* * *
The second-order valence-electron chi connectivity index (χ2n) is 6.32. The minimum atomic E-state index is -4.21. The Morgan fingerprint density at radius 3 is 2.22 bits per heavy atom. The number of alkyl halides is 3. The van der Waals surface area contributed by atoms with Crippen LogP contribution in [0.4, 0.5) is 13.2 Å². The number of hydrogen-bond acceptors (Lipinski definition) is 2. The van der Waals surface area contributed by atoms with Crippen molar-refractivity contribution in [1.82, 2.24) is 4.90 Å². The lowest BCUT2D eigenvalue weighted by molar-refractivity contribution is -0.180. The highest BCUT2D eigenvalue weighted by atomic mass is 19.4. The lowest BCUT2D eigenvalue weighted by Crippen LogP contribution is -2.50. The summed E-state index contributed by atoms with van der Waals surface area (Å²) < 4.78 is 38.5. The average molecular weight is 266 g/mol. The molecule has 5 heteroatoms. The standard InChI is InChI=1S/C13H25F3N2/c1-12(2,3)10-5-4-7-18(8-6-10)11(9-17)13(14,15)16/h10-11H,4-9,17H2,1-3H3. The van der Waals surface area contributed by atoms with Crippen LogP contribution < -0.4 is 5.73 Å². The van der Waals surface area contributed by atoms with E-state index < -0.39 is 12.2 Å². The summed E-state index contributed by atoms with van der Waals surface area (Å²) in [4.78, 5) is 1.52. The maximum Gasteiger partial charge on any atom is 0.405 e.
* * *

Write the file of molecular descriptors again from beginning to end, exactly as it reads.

The second-order valence-electron chi connectivity index (χ2n) is 6.32. The minimum atomic E-state index is -4.21. The Morgan fingerprint density at radius 3 is 2.22 bits per heavy atom. The number of alkyl halides is 3. The van der Waals surface area contributed by atoms with Crippen LogP contribution in [0.4, 0.5) is 13.2 Å². The number of hydrogen-bond acceptors (Lipinski definition) is 2. The van der Waals surface area contributed by atoms with Crippen molar-refractivity contribution in [1.82, 2.24) is 4.90 Å². The lowest BCUT2D eigenvalue weighted by molar-refractivity contribution is -0.180. The highest BCUT2D eigenvalue weighted by atomic mass is 19.4. The lowest BCUT2D eigenvalue weighted by Crippen LogP contribution is -2.50. The summed E-state index contributed by atoms with van der Waals surface area (Å²) < 4.78 is 38.5. The average molecular weight is 266 g/mol. The molecule has 5 heteroatoms. The standard InChI is InChI=1S/C13H25F3N2/c1-12(2,3)10-5-4-7-18(8-6-10)11(9-17)13(14,15)16/h10-11H,4-9,17H2,1-3H3. The van der Waals surface area contributed by atoms with Crippen LogP contribution < -0.4 is 5.73 Å². The van der Waals surface area contributed by atoms with E-state index < -0.39 is 12.2 Å². The summed E-state index contributed by atoms with van der Waals surface area (Å²) in [4.78, 5) is 1.52. The maximum Gasteiger partial charge on any atom is 0.405 e.